Should this be seen as a real gesture of appeasement or a simple communication strategy? On Thursday 28 January, President Evariste Ndayishimiye addressed media officials in a way not seen since he took over the country last June.
Comparing the media to “children like any other” of the “benevolent state”, he called on the National Communication Council (CNC) to open, “as soon as possible”, a dialogue with the media. “It is important to find a solution to our previous differences. Media networks have been either sanctioned or suspended. The CNC must sit down with the directors of these networks so that a solution can be found and this dossier can be closed. We must get to work,” he said.
This announcement had been communicated on government social media with the hashtag #NeverWithoutMedia. It had surprised Burundian and international professionals of the sector who had been attending a workshop at the Kiriri Garden Hotel since the day before on “the role and responsibility of the media in the development of the country, the safeguarding of social cohesion and the protection of human rights.”
“A step in the right direction”
Télé Renaissance, the privately-owned African Public Radio (RPA, whose premises had been destroyed during the 2015 crisis) and the Burundian Union of Journalists (UBJ) cautiously welcomed this “step in the right direction.”
In a joint statement, Innocent Muhozi, the director of Télé Renaissance, Bob Rugurika, director of the RPA and Alexandre Niyungeko, president of the UBJ, said they were “ready to engage in dialogue to restore freedom of the press in Burundi.”
They warned, however, that it “could not be restored in the current situation, where freedoms and rights do not exist,” deeming that “a comprehensive and inclusive dialogue with all actors of Burundian society is essential to restore public freedoms.”
“Let’s not forget that the BBC and VOA radio stations have been suspended. If this call concerns all media, including those in exile, we are ready to respond,” Muhozi told us. “Have the conditions to ensure a free press been met? Will the media be able to report on all news, even news that doesn’t please the authorities? Will independent civil society be able to do its work freely and denounce, for example, human rights violations?” he asked, mentioning, among the conditions necessary for dialogue, “the safety of those returning and the lifting of arrest warrants for some of us.”
Recalling the release, on 24 December, of the four Iwacu journalists who were arrested in October 2019, RSF for its part welcomed “encouraging signs for journalists in the country”, while stressing that “the stakes remain high, [including] the restoration of a climate of trust between the independent media and the administration.”
An “initial contact”
While extending his hand to the media, Ndayishimiye simultaneously defined the role of journalists, who – according to him – “have a capacity of nuisance proportional to their ability to positively and effectively influence their environment, on the development of the country.” He asked that “these media networks pledge to participate in the development of the country.”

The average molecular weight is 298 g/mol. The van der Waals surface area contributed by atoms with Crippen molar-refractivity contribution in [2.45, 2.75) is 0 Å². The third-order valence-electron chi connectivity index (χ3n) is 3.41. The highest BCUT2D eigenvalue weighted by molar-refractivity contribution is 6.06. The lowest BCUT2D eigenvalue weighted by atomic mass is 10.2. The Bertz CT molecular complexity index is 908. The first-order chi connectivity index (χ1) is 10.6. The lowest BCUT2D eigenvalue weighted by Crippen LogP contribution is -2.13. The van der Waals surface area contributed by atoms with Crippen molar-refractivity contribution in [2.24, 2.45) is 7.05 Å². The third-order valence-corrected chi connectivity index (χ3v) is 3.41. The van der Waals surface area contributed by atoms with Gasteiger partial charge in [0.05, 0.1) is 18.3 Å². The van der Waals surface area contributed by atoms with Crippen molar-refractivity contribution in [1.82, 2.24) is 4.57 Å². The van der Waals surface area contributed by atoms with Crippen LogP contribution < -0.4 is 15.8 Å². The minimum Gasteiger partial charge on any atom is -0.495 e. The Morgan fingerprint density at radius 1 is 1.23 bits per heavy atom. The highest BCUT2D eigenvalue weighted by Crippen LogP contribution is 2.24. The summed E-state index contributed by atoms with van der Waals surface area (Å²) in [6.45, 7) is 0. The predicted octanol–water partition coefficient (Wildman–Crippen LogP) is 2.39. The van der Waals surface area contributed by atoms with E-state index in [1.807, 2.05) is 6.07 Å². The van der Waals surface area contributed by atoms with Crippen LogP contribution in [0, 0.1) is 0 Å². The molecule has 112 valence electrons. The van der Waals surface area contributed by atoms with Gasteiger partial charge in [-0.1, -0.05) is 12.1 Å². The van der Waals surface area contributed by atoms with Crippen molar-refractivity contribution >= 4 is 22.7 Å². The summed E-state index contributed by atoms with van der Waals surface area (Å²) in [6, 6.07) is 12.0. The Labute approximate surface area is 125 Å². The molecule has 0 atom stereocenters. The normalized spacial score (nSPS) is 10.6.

A sign that there is still a long way to go was the fact that at the first meeting convened by the TNC to lay the foundations for this future dialogue, no representatives from media networks that had been exiled were invited.
In addition to the BBC and VOA, four Burundian bodies were present: the Iwacu press group, the online newspapers Ikiriho and Nawe, as well as the Bonesha FM radio station, represented by its director, Léon Masengo.
“It was not my responsibility to invite the media networks that have been exiled,” said Nestor Bankumukunzi, the president of the CNC, at the end of these exchanges which were only an “initial contact.” “Discussions will continue with each media organisation individually, during which we will resolve issues, if any, relating to justice,” said Bankumukunzi.
The issue of sanctions
This opening of dialogue comes at a time when relations between the Burundian authorities and the EU are improving. After a first meeting on 27 January, the EU representatives and the Burundian authorities met again soon after on Tuesday 2 February.
Albert Shingiro, the Burundian foreign affairs minister, met the EU ambassador, Claude Bochu, as well as diplomats from European countries in Bujumbura (Germany, Belgium, France and the Netherlands). At the centre of the discussions were the economic sanctions that the EU had imposed on the Burundian government during the Nkurunziza era, due to the “serious human rights violations” that were being committed at the time.
“Where there is a will, there is a way”, said Bochu at the end of the meeting, without giving more details on the content of the discussions. “We can’t drag our feet anymore. We have to conclude this dialogue as soon as possible,” said Shingiro.
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